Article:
19 A. Incoming Galvin, Robert W., Gander, James E., Gargan, William "Bill", Giaimo, Robert N., Gifford, Frank, , undated Gimbel, Adam Long, , Giuliani, Rudolph W., Glickman, Robert M., Goldsmith, James, Golightly, Henry O., Good Humor Ice Cream Co., Gorton, Slade, 1928-, Gottlieb, Gary L., Graham, Katharine, , undated Gray, Louis Patrick, , Greater New York Fund, Gregorian, Vartan, Haldeman, H. R. (Harry R.), , Page 19 -

20 A. Incoming Hall, Floyd D., Halston Enterprises, Inc., Hart, Gary, 1936-, Harvard Mahoney Neuroscience Institute, Harvard University, Hatch, Orrin, 1934-, Healey, Denis, Heenan, David A., Hefner, Christie, Helmsley, Leona, Herrhausen, Alfred, Heyns, Roger W. (Roger William), , Horatio Alger Awards Committee, Hughes, Richard J. (Richard Joseph), 1909-, Hunt-Wesson Inc., Hyman, Steven E., Jamison, Kay R., Jankowski, Gene F., Page 20 -

21 A. Incoming Jardine, Matheson & Co., Javits, Jacob K. (Jacob Koppel), , Johns Hopkins Medical Institutions, Johnson, Lady Bird, , Jordan, Vernon E. (Vernon Eulion), 1935-, Kelso, Louis O., Kemp, Jack, Knight, Andrew, 1939-, Koch, Ed, , Korda, Michael, 1933-, Landers, Ann, Lansing, Sherry, 1944-, Larsen, Harvey E., Lawrence, Harding, undated Laxalt, Paul, Lenox Hill Hospital, Leontief, Wassily, , LeVant, Jack I., Page 21 -

22 A. Incoming LeWine, Jerry of Christy and Viener, Lindsay, John V. (John Vliet), Lloyd, Ed, Mack, Connie, 1940-, MacLaury, Bruce K., Mahoney, Barbara Ann, undated Mahoney, Hillie, Mahoney, Hillie: Event Invitations for the Mahoney's, Mahoney, Hillie: Condolences, A-C, Mahoney, Hillie: Condolences D-F, Mahoney, Hillie: Condolences G-J, Mahoney, Hillie: Condolences, K-M, Mahoney, Hillie: Condolences, N-P Mahoney, Hillie: Condolences, Q-S, Mahoney, Hillie: Condolences, T-V, Mahoney, Hillie: Condolences, W-Z, Mahoney, J. J., Malek, Frederic V. (Frederic Vincent), 1936-, Page 22 -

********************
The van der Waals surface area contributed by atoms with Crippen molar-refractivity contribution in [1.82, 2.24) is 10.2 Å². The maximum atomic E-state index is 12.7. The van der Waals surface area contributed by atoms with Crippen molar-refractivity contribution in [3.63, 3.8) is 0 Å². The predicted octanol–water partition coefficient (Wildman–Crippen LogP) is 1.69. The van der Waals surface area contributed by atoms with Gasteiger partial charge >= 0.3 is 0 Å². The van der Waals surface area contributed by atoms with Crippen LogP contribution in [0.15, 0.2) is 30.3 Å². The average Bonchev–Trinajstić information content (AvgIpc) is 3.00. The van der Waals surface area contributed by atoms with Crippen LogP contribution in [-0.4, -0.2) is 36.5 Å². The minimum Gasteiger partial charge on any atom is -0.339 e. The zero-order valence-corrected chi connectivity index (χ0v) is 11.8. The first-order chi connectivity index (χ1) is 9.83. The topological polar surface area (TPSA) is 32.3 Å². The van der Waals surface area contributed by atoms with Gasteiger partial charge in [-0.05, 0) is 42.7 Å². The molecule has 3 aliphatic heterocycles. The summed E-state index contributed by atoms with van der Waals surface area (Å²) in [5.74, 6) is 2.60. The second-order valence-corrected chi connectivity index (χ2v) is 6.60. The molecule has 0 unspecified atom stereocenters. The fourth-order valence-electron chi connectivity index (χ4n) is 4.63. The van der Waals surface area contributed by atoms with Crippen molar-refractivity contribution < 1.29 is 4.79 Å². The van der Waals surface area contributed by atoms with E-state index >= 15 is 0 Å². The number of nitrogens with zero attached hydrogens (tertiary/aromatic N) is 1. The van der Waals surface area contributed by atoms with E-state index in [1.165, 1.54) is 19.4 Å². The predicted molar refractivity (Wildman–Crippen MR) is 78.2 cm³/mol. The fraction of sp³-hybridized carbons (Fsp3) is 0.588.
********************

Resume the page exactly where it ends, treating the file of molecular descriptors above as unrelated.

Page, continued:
23 A. Incoming Malmad, Robert J., Martin, Joseph B., 1938-, Max Factor Co., May, Morton D. (Morton David), , McCall Pattern Company, McCorduck, Pamela, 1940-, McCourt, Malachy, 1931-, McGovern, George S. (George Stanley), 1922-, Memorial Sloan-Kettering Cancer Center, Mitchell Energy & Development Corp., Mitchell, James P., , Montgomery, Lane H., Morgan, Alfred Y., Mount Sinai Medical Center (Miami Beach, Fla.), Muller, Charles W., Mulligan, Arthur J., Murphy, Franklin D., , N.W. Ayer & Son, Page 23 -